The concerto performances in this set display many of the same qualities heard in the symphonies, and I suspect the interpretations, at least in the case of the flute and violin concertos, are fashioned with a little more input from the conductor than is usually the case. Why? The two soloists in these works are NY Philharmonic members, flutist Robert Langevin and clarinetist Anthony McGill: I'll surmise they would have been a little more open to suggestions regarding interpretation by their conductor than if they were touring soloists with a solid career. Maybe I'm wrong, but their performances seem to fit the mold here.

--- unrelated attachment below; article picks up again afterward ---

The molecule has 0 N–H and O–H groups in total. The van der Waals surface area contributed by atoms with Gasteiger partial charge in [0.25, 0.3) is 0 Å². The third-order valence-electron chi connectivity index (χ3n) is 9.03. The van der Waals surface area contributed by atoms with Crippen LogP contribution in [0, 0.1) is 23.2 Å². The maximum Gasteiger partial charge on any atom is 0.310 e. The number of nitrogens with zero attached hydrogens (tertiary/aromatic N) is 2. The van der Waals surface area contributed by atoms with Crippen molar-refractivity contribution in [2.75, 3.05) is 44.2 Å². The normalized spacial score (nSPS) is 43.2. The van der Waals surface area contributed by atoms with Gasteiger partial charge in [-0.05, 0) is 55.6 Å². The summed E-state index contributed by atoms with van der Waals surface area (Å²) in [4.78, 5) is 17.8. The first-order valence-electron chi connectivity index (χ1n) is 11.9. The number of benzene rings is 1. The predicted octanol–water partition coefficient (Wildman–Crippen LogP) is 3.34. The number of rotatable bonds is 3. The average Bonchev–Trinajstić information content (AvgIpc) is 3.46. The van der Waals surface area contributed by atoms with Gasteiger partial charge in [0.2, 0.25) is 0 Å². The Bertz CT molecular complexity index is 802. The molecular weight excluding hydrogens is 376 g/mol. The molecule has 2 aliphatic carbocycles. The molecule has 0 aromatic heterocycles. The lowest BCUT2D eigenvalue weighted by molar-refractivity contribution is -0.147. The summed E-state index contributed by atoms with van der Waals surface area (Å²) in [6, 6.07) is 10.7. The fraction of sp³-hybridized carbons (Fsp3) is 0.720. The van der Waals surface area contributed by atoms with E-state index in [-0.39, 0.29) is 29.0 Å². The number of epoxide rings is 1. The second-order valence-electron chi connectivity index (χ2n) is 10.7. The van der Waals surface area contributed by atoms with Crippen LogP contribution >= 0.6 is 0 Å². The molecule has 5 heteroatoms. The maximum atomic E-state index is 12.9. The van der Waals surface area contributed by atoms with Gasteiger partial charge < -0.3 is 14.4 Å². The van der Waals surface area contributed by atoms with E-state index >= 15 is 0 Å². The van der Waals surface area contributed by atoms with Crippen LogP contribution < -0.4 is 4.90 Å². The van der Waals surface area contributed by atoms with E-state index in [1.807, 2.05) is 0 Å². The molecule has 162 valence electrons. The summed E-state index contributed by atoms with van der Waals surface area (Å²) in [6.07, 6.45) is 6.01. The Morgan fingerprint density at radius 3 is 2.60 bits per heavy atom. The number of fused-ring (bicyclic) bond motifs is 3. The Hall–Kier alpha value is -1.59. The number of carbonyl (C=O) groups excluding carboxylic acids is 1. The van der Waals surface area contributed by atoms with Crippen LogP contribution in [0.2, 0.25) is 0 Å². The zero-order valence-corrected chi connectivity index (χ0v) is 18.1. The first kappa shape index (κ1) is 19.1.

For that matter, Znaider's account of the Violin Concerto fits in well too, though he has his own individual style: he really digs in and attacks the opening cadenza with gusto and clean technique, and thereafter captures the various shifting moods in the long first movement and remaining two panels (18:43) with a good sense for Nielsen's rather unorthodox manner. Znaider displays a wide range of dynamics and can play with elegance, virtuosity and a good lyrical sense. In the end, he turns in a deftly imagined and well played account of this concerto. Not that Langevin and McGill don't have something of substance to say: Langevin is very subtle and plays with all manner of nuance in dynamics and phrasing; and McGill so perfectly captures Nielsen's quirky style and he too is quite subtle – try his first movement cadenza and notice how he deftly combines the sense of playfulness and mystery. All three concertos are well played by soloists and orchestra then, with Gilbert continuing to show that he is one of the foremost interpreters of Nielsen's music on the scene.